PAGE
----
Linked Servers on MS SQL: Part 1

Saturday Oct 4th 2003 by Don Schlichting

Share data between SQL and almost anything using Linked Servers.

What is a Linked Server?

Think of a Linked Server as an alias on your local SQL server that points to an external data source. This external data source can be Access, Oracle, Excel or almost any other data system that can be accessed by OLE or ODBC--including other MS SQL servers. An MS SQL linked server is similar to the MS Access feature of creating a "Link Table."

Why use a Linked Server?

With a linked server, you can create very clean, easy to follow, SQL statements that allow remote data to be retrieved, joined and combined with local data.

While it would be convenient to have all of our business data in one place, there are too many obstacles such as Vendor applications built for a specific data store, data sets too large for one server, legacy flat file applications that are cost prohibitive to recreate and changing business standards, preventing this from happening.

"Replication Manager" has made moving data from one SQL Server to another on a regular basis relatively easy. However, duplicating data to an application server is not always the best solution. If your source is large, and you cannot predict what subset of data you will need, then a linked server may be a better solution.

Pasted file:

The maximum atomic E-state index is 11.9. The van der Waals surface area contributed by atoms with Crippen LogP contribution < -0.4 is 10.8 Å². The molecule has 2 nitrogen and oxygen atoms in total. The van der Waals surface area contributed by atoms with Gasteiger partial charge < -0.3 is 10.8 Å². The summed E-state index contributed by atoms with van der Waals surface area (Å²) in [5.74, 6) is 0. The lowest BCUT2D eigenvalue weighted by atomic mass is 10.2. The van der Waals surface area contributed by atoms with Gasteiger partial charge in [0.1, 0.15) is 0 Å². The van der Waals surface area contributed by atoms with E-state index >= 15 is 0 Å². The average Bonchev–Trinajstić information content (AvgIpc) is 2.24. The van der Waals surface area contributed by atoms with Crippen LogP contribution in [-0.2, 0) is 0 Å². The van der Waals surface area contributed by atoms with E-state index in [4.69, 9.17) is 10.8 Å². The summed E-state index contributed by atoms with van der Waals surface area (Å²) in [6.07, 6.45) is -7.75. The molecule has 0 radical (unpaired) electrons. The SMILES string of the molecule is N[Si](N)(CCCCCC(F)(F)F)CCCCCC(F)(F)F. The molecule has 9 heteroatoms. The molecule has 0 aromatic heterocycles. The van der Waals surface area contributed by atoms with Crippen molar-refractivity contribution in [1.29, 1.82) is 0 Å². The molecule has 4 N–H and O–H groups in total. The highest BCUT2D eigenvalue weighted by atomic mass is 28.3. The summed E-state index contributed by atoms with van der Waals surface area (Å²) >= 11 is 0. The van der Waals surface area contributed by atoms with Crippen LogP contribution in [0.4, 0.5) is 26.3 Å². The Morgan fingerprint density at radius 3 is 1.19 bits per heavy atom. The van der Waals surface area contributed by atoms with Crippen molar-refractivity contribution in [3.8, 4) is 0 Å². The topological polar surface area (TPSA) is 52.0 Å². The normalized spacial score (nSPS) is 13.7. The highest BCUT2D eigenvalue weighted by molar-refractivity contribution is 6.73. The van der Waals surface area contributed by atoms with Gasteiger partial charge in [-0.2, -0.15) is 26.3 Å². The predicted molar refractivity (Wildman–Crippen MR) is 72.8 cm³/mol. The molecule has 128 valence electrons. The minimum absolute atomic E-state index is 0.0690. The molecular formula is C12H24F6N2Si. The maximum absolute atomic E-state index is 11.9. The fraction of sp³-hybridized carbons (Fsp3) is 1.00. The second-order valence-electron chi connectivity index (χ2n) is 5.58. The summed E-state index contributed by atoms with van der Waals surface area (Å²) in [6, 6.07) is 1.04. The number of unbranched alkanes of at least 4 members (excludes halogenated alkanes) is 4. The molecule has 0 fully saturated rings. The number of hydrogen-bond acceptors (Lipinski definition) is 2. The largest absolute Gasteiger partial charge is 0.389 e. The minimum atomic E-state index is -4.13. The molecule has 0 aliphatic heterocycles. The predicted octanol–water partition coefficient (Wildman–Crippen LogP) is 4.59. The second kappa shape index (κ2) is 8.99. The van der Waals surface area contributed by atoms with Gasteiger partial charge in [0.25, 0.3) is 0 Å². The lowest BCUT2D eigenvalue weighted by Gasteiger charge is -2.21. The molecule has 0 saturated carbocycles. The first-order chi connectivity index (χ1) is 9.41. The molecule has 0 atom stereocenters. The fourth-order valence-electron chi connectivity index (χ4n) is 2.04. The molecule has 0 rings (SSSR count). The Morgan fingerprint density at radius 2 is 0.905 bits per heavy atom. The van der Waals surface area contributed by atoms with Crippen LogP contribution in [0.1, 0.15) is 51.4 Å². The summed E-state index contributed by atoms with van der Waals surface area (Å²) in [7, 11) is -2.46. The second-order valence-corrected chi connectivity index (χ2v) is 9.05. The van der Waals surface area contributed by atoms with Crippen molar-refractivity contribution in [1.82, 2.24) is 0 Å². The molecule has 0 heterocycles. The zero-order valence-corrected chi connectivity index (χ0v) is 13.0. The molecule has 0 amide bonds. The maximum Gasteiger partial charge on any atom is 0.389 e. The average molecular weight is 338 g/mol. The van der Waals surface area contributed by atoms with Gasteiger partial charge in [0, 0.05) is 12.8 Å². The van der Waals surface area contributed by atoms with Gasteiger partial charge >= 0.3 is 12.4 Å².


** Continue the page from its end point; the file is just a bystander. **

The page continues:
If you have a very large data set, there may be performance benefits to splitting your data into pieces, and moving those pieces onto different servers. Then using distributed partitioned views to present the data as one source. If so, linked servers are the technology that makes it possible.

Why not use a Linked Server?

If the remote data is not yours, and the owning department will not allow you remote access, then a linked server is out. You will have to rely on some type of scheduled pickup and exchange.

When absolute, best possible performance is required, local data will out perform a linked server.

If the physical link between your SQL Server and the remote data is slow, or not reliable, then a linked server is not a good solution.


Linked servers are a superset of "remote servers." Remote servers allowed the running of stored procedures on distributed SQL Server machines. SQL 2000 BOL states, "Support for remote servers is provided for backward compatibility only. New applications that must execute stored procedures against remote instances of SQL Server should use linked servers instead." Support for remote servers may be discontinued in the future. In addition, remote servers only allowed stored procedures to be run. Linked servers allow both stored procedures and ad hoc queries.

Distributed Transaction Coordinator (DTC)

Before starting the examples, we need to start the Distributed Transaction Coordinator. The DTC manages the committing of transactions when there are several different data sources involved. For Windows 2000, service pack 1 is required.

+ Open the services MMC, locate and start the Distributed Transaction Coordinator using the default settings.

SQL to Excel